Here is My Question:
My latest JCV came back positive at a level of 2.93 - I have been on Tysabri since the phase 3 trials (minus the year they took it off the market in 2005?) - I have done and am doing really well on Tysabri...my level has been around that for the last several blood draws...as I am doing so well - and am probably the healthiest I have ever been in my life - should I consider "Rituxan"? Doesn't it also carry a slightly lower risk of PML?
This is an excellent question but difficult to answer. You have a number of options. First, your risk of PML if you remain on monthly treatment with Tysabri is approximately 1 in 100 or 1 %. You and your doctor know more than I do about the benefits you have received from Tysabri treatment for the past 9-10 years and your risk factors for MS disease progression, so the two of you need to decide if your treatment should be modified based on your overall assessment.
There are several factors that may affect your decision. First, people with a low body mass index or weight accumulate more Tysabri over time and may be at increased risk of PML. This is particular true of people less than 60 kg. If you are relatively thin I would strongly consider increasing the interval between Tysabri infusions to every 8 weeks instead of every 4 weeks. There is accumulating evidence that this is beneficial in all JCV antibody positive (high titer) patients but particularly in those who are thin. I currently treat monthly for the first 18 treatments and then every 8 weeks in all MS patients with a JCV antibody index > 0.6. With few exceptions this interval works well but in some cases we need to infuse every 6 weeks to avoid a return of annoying MS symptoms.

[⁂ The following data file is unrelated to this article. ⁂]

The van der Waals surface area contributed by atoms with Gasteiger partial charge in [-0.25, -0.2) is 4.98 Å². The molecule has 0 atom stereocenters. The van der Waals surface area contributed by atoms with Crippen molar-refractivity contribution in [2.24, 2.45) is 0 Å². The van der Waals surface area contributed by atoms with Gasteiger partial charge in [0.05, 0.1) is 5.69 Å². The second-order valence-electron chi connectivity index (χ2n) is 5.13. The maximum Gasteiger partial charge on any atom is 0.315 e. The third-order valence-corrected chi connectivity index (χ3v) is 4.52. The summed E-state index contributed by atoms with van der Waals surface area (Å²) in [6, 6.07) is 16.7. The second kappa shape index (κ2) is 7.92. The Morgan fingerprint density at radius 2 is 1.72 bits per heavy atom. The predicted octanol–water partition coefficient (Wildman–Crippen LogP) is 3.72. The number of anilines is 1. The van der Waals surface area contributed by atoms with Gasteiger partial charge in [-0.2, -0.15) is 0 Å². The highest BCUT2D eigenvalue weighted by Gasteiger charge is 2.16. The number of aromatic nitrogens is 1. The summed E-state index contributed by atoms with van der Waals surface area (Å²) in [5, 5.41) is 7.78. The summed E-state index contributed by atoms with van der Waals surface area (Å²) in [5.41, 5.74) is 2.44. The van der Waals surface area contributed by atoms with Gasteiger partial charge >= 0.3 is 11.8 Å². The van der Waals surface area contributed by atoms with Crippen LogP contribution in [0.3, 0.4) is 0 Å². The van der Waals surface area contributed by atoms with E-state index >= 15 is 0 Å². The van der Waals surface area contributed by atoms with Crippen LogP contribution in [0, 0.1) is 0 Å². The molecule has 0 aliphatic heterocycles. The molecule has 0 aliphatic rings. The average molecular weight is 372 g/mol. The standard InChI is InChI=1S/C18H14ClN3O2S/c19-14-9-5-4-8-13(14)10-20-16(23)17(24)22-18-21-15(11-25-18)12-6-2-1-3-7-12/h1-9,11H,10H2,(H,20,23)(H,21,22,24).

Another strategy would be to switch to another disease modifying therapy that you are likely to tolerate. This strategy can be beneficial, depending on your prior treatment experiences before starting Tysabri and your disease risk factors but is not without risk. Some people experience significant MS relapses after stopping Tysabri, even if another treatment is started immediately. Furthermore, some of the treatments you may consider could be associated with PML as well, including Gilenya, Tecfidera and Rituximab. The safest drugs to switch to would be the inteferons or Copaxone, but these may not be as well tolerated or as effective. Aubagio has not yet been associated with PML but this may just be due to too little experience. We do not recommend drugs on this site, but are simply providing you with information to discuss with your physician to make the best decision for you.
Revere Kinkel MD
Director of the UCSD Multiple Sclerosis Program
PLEASE NOTE: This information/opinions on this site should be used as an information source only. This information does not create any patient-HCP relationship, and should not be used as a substitute for professional diagnosis and treatment. Please consult your health care provider before making any healthcare decisions or for guidance about a specific medical condition.